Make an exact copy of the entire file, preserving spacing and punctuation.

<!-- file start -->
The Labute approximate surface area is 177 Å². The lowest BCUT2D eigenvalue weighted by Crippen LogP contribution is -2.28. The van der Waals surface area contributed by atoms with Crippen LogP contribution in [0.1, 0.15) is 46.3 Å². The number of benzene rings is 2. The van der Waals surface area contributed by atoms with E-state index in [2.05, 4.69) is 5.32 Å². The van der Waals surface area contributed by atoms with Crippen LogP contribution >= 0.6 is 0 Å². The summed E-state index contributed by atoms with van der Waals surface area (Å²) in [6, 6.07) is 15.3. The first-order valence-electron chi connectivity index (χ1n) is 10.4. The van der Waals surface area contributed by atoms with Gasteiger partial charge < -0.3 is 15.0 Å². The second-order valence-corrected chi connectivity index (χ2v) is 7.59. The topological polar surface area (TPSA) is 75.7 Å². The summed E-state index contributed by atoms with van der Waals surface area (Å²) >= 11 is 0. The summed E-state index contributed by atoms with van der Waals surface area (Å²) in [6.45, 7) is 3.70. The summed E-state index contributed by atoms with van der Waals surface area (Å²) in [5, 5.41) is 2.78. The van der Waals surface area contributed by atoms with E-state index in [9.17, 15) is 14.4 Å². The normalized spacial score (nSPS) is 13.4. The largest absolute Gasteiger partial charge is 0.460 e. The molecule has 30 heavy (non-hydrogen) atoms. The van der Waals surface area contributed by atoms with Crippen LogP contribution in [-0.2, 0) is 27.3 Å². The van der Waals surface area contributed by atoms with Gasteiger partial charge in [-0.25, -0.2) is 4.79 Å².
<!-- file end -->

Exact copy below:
The Labute approximate surface area is 177 Å². The lowest BCUT2D eigenvalue weighted by Crippen LogP contribution is -2.28. The van der Waals surface area contributed by atoms with Crippen LogP contribution in [0.1, 0.15) is 46.3 Å². The number of benzene rings is 2. The van der Waals surface area contributed by atoms with E-state index in [2.05, 4.69) is 5.32 Å². The van der Waals surface area contributed by atoms with Crippen LogP contribution >= 0.6 is 0 Å². The summed E-state index contributed by atoms with van der Waals surface area (Å²) in [6, 6.07) is 15.3. The first-order valence-electron chi connectivity index (χ1n) is 10.4. The van der Waals surface area contributed by atoms with Gasteiger partial charge < -0.3 is 15.0 Å². The second-order valence-corrected chi connectivity index (χ2v) is 7.59. The topological polar surface area (TPSA) is 75.7 Å². The summed E-state index contributed by atoms with van der Waals surface area (Å²) >= 11 is 0. The summed E-state index contributed by atoms with van der Waals surface area (Å²) in [6.45, 7) is 3.70. The summed E-state index contributed by atoms with van der Waals surface area (Å²) in [5, 5.41) is 2.78. The van der Waals surface area contributed by atoms with E-state index in [9.17, 15) is 14.4 Å². The normalized spacial score (nSPS) is 13.4. The largest absolute Gasteiger partial charge is 0.460 e. The molecule has 30 heavy (non-hydrogen) atoms. The van der Waals surface area contributed by atoms with Crippen LogP contribution in [-0.2, 0) is 27.3 Å². The van der Waals surface area contributed by atoms with Gasteiger partial charge in [-0.25, -0.2) is 4.79 Å².